In This New FREE Report You'll Discover 7 Quick And Easy Things To Instantly Improve Your Ball Striking. Here's a small preview of what you'll find in the PDF:
- Shortcut#1: Discover Ben Hogan's secret for hitting the sweet spot consistently.
- Shortcut #2: The cure for fat shots.
- Shortcut #3: The key to a successful golf swing.
- Shortcut #4: How to hit one shot - consistently.
- Shortcut #5: Improve your consistency by doing this.
- Shortcut #6: The real way to play one shot at a time.
- Shortcut #7: Ben Hogan's secret to low scores.
Justin Thomas didn’t leave TPC Scottsdale on Sunday with a victory. His closing 1-over 72 left him six back of Phoenix Open winner Brooks Koepka.
But it didn’t matter; Thomas’ mind and heart were elsewhere.
Early Sunday morning, Paul Thomas, Justin’s 89-year-old grandfather and father of Justin’s dad, Mike, passed away. While Justin did not speak to reporters immediately after his round, he wore his emotions on his sleeve throughout the day. After making par on the par-4 18th, a hole after he drained a 50-footer for eagle, Mike Thomas put his arm around his son as they walked to scoring.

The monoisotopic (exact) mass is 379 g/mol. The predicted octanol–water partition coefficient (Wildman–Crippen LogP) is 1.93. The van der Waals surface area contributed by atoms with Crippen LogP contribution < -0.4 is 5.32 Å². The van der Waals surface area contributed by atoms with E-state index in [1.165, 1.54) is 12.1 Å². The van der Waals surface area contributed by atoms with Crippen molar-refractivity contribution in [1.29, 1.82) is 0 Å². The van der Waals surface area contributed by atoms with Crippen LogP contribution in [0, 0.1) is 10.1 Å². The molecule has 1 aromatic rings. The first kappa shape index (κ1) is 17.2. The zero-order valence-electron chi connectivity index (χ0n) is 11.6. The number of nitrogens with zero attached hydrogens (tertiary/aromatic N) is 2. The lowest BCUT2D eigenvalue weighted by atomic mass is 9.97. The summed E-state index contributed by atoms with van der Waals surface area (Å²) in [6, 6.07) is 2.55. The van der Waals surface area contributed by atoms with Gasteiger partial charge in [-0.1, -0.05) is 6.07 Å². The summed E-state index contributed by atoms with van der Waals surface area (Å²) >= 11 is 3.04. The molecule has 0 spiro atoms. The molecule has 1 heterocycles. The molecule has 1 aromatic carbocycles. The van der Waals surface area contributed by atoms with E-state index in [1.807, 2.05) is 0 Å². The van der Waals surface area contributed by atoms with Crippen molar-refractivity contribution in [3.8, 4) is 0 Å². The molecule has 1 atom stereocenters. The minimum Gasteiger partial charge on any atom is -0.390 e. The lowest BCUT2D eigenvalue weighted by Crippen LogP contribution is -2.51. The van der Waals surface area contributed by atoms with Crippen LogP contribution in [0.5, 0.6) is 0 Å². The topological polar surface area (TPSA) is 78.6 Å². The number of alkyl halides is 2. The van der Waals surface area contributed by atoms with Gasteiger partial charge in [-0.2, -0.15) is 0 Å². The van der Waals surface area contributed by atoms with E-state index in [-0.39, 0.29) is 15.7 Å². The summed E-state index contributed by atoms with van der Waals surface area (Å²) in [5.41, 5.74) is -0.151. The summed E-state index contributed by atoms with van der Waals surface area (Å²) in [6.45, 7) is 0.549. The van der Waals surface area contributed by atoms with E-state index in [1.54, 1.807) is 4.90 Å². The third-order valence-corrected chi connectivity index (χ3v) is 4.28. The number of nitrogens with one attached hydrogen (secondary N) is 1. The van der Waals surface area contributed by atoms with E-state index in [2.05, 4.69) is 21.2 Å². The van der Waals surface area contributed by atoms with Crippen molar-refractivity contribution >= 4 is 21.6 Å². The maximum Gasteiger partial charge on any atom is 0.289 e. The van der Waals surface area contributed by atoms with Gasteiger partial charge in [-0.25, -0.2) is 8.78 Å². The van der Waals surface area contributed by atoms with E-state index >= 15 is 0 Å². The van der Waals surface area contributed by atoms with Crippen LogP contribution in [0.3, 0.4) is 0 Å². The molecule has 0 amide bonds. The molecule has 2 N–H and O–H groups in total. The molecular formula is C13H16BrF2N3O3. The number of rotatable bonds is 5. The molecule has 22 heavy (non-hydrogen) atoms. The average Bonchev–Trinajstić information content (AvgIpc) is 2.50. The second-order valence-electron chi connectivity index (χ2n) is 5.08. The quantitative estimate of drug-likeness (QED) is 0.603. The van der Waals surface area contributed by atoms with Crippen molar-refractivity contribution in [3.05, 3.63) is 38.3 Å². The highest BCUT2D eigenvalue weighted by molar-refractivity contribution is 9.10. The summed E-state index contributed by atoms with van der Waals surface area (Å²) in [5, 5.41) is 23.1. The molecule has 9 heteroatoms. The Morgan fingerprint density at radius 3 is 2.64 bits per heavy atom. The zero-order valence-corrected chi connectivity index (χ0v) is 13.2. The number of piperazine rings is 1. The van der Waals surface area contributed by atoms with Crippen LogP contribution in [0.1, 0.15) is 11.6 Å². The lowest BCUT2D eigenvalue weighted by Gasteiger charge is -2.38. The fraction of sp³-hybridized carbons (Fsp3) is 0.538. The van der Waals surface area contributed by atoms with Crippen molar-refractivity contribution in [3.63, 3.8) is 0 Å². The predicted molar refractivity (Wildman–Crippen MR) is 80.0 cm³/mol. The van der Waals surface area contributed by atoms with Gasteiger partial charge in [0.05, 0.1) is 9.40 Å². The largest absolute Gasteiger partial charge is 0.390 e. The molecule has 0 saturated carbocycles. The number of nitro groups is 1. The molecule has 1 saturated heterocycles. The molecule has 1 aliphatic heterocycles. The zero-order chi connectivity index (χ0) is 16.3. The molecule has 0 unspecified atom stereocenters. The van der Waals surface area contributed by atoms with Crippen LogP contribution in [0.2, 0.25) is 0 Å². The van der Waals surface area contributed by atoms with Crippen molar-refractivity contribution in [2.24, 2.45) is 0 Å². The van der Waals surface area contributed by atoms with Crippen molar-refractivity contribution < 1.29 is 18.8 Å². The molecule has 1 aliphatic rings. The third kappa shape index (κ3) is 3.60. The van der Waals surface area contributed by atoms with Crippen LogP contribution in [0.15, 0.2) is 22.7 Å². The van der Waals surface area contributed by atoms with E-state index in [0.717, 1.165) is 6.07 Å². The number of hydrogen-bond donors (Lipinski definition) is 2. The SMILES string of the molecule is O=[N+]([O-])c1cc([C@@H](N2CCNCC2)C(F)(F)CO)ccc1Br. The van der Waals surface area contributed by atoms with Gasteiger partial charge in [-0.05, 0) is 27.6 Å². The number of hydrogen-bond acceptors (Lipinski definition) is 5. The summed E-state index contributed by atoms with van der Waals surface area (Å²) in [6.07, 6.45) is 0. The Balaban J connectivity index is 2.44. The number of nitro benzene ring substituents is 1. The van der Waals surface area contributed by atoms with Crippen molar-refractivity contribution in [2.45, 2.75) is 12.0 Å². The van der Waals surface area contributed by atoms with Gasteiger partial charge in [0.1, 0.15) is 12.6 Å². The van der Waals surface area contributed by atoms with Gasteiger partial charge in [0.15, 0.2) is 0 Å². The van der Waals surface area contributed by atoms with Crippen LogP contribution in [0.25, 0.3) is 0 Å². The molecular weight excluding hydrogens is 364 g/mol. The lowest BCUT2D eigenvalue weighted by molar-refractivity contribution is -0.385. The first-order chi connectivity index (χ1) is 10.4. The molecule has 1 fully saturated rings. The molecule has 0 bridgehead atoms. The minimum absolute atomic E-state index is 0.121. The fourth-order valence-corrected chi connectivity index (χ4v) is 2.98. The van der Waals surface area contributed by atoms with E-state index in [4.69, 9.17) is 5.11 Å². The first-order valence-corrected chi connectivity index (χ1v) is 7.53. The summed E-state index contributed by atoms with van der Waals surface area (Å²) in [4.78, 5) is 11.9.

A day later Justin found some words, posting a small yet heartfelt tribute to his late grandfather on Instagram.
“Heaven got a good one yesterday,” Justin wrote. “Wish you were still here to tell me how many putts I missed on days like yesterday! Nobody’s voice would make me happier when I would hear it over the phone. Will love and miss you, G Pa.”
Born in Ashland, Kentucky, Paul Thomas left school at age 17 to pursue a career as a golf professional. Though he failed to find success as a touring professional in the mid-1950s, Paul moved back to Cincinnati, where he grew up, to put down roots as a teaching pro. He played in two PGA Championships, in 1960 and ’61, and one U.S. Open, at Oakmont in 1962.
He spent the majority of his teaching career at Zanesville Country Club in Ohio, where he worked for 26 years. He still competed occasionally, making three career cuts in the U.S. Senior Open.
In his later years, he was his grandson’s biggest fan and watched as Justin became a major champion, in 2017 at the PGA, and reached No. 1 in the world. Paul was on hand to witness Justin’s win at the 2018 WGC-Bridgestone, one of Justin’s now 14 worldwide wins as a pro.